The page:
An Ode to Heubeck Dining Hall

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In your 9:20 am class, someone says, “I really want a Heubeck burrito.” You roll your eyes—how could someone want Heubeck burritos that badly? Watery sour cream, variable ingredients dependent on the day, cracking flour tortillas. Also, it’s 9 in the morning. You barely had time to drag yourself out of bed; you didn’t even have time to stop at Pick 3 for a Tupperware of rubbery scrambled eggs. But then you think about it harder, and, gosh, you really want a Heubeck burrito, more than you can ever remember wanting a food. It becomes a tangible thing, like if you don’t get a bite of cold shredded cheese in the next day, you might actually die.

The Heubeck dining hall had been another terrible loss, another soldier to lose its life in the battle against Mary Fisher. Unlike Stimson, Heubeck had no toxic smells or no suspicious stains. You knew Heubeck was bound to be lost after the death of Passport Cafe, a name that’s dug into your memories and now sits somewhere primal and distant, carved into a gravestone that purely exists in the collective past of Goucher students.

Heubeck had been a museum, a preservation of all the things you had loved throughout your years here. Fall of your freshman year, you stopped in Heubeck every day to pick up a bag of jalapeño Cheetos. The next spring, it had been the blue Naked juices they had, even if they were a ridiculous hit to your Flex count. Then your roommate introduced you to Heubeck’s mixed milkshakes, and that was your obsession for another few months. Each semester, a new fad, a new must-have. It didn’t matter—Heubeck had it all, Heubeck had everything you could imagine. Somewhere in between the glass sliding doors of the fridges and the confusing lines that ran out into the hallway, there was a subtle, hidden magic. Heubeck recognized you. Heubeck knew what you wanted. Heubeck made sure it would be there for you. Yes, it was tiny, and, yes, it was chaotic. But it did everything it could to make itself into a home for you. A mother who invited you into her own warm womb.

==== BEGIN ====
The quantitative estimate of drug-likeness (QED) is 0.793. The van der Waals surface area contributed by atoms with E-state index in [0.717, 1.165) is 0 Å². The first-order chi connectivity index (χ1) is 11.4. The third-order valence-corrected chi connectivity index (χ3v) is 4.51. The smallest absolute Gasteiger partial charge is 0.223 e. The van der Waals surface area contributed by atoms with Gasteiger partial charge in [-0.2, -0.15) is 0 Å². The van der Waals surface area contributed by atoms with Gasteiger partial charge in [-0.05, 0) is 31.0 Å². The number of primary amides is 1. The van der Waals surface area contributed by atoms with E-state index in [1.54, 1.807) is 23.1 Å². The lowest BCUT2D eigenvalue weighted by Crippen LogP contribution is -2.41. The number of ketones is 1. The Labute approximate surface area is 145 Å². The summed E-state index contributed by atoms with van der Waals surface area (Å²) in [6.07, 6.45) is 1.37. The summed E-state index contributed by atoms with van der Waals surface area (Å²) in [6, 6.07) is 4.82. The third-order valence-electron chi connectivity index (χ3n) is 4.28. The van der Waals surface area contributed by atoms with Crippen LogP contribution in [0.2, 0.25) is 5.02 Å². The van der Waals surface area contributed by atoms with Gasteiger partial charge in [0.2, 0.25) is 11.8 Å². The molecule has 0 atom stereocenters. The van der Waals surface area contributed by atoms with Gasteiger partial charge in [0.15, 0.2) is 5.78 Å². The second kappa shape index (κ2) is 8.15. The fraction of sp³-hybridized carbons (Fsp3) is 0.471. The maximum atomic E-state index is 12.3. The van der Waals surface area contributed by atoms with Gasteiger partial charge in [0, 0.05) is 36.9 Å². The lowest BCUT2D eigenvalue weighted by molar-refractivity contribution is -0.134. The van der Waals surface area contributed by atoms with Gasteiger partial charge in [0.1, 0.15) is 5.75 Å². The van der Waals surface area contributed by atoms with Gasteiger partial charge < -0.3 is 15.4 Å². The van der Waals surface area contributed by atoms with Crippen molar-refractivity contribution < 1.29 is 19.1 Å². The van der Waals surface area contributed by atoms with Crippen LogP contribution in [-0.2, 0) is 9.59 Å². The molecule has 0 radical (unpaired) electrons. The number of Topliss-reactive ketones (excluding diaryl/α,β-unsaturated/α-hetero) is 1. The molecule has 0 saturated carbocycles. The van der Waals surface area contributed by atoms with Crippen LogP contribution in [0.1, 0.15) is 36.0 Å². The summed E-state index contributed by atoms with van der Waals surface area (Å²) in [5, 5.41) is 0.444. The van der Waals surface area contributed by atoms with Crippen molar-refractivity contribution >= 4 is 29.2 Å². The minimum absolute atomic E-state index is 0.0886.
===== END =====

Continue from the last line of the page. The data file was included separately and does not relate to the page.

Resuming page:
Are they still there, you wonder, the fridges and the registers and the black cloth retractable belts in the middle of the floor, barely attempting to hold everyone in line? Are they lonely? Do they stare out the windows into the hallway, watching you as you pass? Maybe they sneak into the Multipurpose Room, play a secret tune on the piano, or watch the students below on Van Meter, unsuspecting, ignorant of all they’ve left behind. Maybe they are angry that you have forgotten them. You, who used to smile at them every single time you picked up a container of Fruit Loops in the morning.

The new Student Market is even smaller than Heubeck, has even less space for the chaos of the 1:10 pm lunch rush. There is no excitement there, unparalleled to the ecstacy of finding out that Heubeck was serving french fries. Student Market tries to compensate with impossible burgers and vegan breakfast burritos, targeting those student demographics that Heubeck never bothered to acknowledge. It offers you Pick 3 with shaking, embarrassed hands, a full take-out meal for a meal swipe to address that the other food can only be payed for in Flex. But nothing will compare to Heubeck serving hot mac and cheese for lunch, or the joy of filling up your flimsy paper plate with greasy chicken nuggets.

With the closing of Stimson and Heubeck both, the heart of the campus has been unrooted. You feel unmoored, drifting from day to day; your body doesn’t recognize nighttime without a meal from Stimson or Heubeck. You struggle to feel awake in classes without your daily egg and cheese sandwich on a bagel, carried on a paper plate all the way down Van Meter. You are unaware, lost, unsure how to be the person you once were without these homes. The magic that existed in these places is gone, slowly drained away into the dirt below the Van Meter stone. The souls fed and inspired and housed, now left homeless, drifting. You can feel them, sometimes, on the edge of your consciousness. They call out to you, they whisper, Please come home.

Anya Schwartz is the editor for the Fiction section of the Q. She is a second year English with a Concentration in Creative Writing and Mathematics double major, and she is from Brooklyn, New York.

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